In an update to the ASX, YBR released its unqualified audit-reviewed half-year report for the six months to 31 December 2018.
The figures show a net loss after tax (NLAT) of $34.15 million, which largely comprises a non-cash asset write-down of $33.95 million ($30.96 million after tax) on the carrying value of the wealth management and lending business – as well as other intangible assets across the group.
One remaining strategic intangible asset remains, which is believed to relate to the development of YBR’s own securitisation product.
The balance sheet reset therefore means that no goodwill is being carried forward.
The group reported that underlying earnings before interest, depreciation and amortisation (EBITDA), excluding non-cash asset write down, was $2.46 million loss (compared to a $2.10 million profit for the prior corresponding period), while the underlying Cash EBITDA (excluding non-cash asset write down and non-cash PV-based revenues) was a $1.27 million loss (compared to $2.06 million profit last year).
The group said that the write-down comes following “detailed consideration of the goodwill and other intangible assets in the context of the cumulative effect of challenging consumer and market trading conditions, the response from the banks to increased macro-prudential oversight, sentiment resulting from the [banking] royal commission and uncertainty regarding proposed changes to the future regulatory environment.”
It is a non-recurring non-cash balance sheet adjustment and has no impact on underlying EBITDA or operations of the business.
The group has suggested that as well as the “simplified” balance sheet, the board and management are currently undertaking a “broad strategic and operational review to simplify the business, including assessing the wealth management business and business structures, to ensure YBR remains competitive”.
The board will reportedly provide an update on this by the end of April 2019.
Speaking to Mortgage Business, Mark Bouris, executive chairman of YBR, said: “I think most investors today understand that impairing goodwill and/or intangible assets (as opposed to tangible assets) just takes out of your balance sheet something you acquired some years ago and reflects – to some extent - the concerns others might have around what the Hayne royal commission has recommended...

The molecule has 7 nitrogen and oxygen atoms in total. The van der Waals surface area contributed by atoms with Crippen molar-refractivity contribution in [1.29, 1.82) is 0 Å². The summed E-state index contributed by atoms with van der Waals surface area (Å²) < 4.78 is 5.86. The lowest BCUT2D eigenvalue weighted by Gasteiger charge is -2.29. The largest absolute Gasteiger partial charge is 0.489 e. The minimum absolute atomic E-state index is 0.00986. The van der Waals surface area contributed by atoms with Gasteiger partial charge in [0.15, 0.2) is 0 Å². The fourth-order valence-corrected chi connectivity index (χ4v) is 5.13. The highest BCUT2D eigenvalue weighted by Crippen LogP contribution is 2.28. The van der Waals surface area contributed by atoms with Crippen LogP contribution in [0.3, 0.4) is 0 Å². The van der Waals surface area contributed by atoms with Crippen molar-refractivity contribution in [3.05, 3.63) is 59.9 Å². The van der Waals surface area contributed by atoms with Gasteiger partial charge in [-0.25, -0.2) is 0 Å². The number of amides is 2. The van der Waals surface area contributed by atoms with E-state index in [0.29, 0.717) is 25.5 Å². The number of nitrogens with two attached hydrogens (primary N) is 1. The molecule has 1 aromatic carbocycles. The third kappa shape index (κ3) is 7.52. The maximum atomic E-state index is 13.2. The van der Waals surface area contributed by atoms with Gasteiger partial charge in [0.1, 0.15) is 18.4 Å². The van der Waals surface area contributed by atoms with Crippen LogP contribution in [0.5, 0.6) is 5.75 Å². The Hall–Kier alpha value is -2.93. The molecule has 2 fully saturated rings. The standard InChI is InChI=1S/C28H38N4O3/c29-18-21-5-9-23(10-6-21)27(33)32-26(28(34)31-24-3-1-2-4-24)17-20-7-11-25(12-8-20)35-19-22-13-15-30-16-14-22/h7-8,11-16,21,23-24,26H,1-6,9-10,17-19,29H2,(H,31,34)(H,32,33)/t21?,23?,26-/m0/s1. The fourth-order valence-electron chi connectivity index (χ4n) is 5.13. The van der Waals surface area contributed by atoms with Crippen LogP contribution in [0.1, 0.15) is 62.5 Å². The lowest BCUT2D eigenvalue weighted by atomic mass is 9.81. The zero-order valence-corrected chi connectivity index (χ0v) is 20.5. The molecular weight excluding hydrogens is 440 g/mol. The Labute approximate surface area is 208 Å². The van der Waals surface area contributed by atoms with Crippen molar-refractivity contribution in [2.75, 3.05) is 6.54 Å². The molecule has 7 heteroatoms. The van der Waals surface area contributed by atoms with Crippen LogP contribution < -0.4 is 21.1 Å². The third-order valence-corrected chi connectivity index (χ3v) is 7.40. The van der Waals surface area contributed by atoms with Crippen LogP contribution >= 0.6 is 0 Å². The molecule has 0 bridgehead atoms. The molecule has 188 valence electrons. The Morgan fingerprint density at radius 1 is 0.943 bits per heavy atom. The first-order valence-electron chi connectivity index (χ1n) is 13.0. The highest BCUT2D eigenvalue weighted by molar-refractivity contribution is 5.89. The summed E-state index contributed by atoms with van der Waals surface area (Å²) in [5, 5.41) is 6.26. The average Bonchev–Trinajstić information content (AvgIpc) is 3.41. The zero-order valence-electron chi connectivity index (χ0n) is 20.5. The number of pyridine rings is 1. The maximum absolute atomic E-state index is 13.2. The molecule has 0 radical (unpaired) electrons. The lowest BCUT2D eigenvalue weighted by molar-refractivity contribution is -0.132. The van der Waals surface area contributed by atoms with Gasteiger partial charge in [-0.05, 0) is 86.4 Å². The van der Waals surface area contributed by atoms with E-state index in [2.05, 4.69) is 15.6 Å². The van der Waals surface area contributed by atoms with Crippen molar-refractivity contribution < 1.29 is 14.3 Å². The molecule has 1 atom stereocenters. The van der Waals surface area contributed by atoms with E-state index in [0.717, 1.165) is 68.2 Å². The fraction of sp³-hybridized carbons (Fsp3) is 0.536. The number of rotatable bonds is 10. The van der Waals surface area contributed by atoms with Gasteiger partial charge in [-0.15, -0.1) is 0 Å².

“If you look at the Hayne recommendations, someone might think well you’re never going to get any value out of being a broker any more of having distribution because Hayne has said you have to go and charge your clients.”
However, Mr Bouris added that since the release of the report, there have been a number of iterations, both publicly and privately, by both of the two major parties that “they are trying to keep brokers whole, in one way or another”.
He continued: “In terms of reflecting the recommendations of the royal commission in our accounts… the board took a conservative view to simplify the balance sheet and write down $2 million of goodwill and the goodwill of distributions we have acquired and to write down to nil a number of other intanglible assets.
“So we kept only one intangible asset on the balance sheet which is in for less than $1 million – which is money we spent on developing our own securitisation product – and that resulted in us writing off $33.95 million of goodwill and intangibles.”
The executive chairman said that the new “conservative position” was being made “just to make sure we meet community standards and we effectively have been playing the new ‘financial correctness’ expectations.
“Whether we agree with it or not, we have to be financially correct. And the financial correctness is to write that asset off,” he said.
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Annie Kane is the editor of The Adviser and Mortgage Business.
As well as writing about the Australian broking industry, the mortgage market, financial regulation, fintechs and the wider lending landscape – Annie is also the host of the Elite Broker and In Focus podcasts and The Adviser Live webcasts.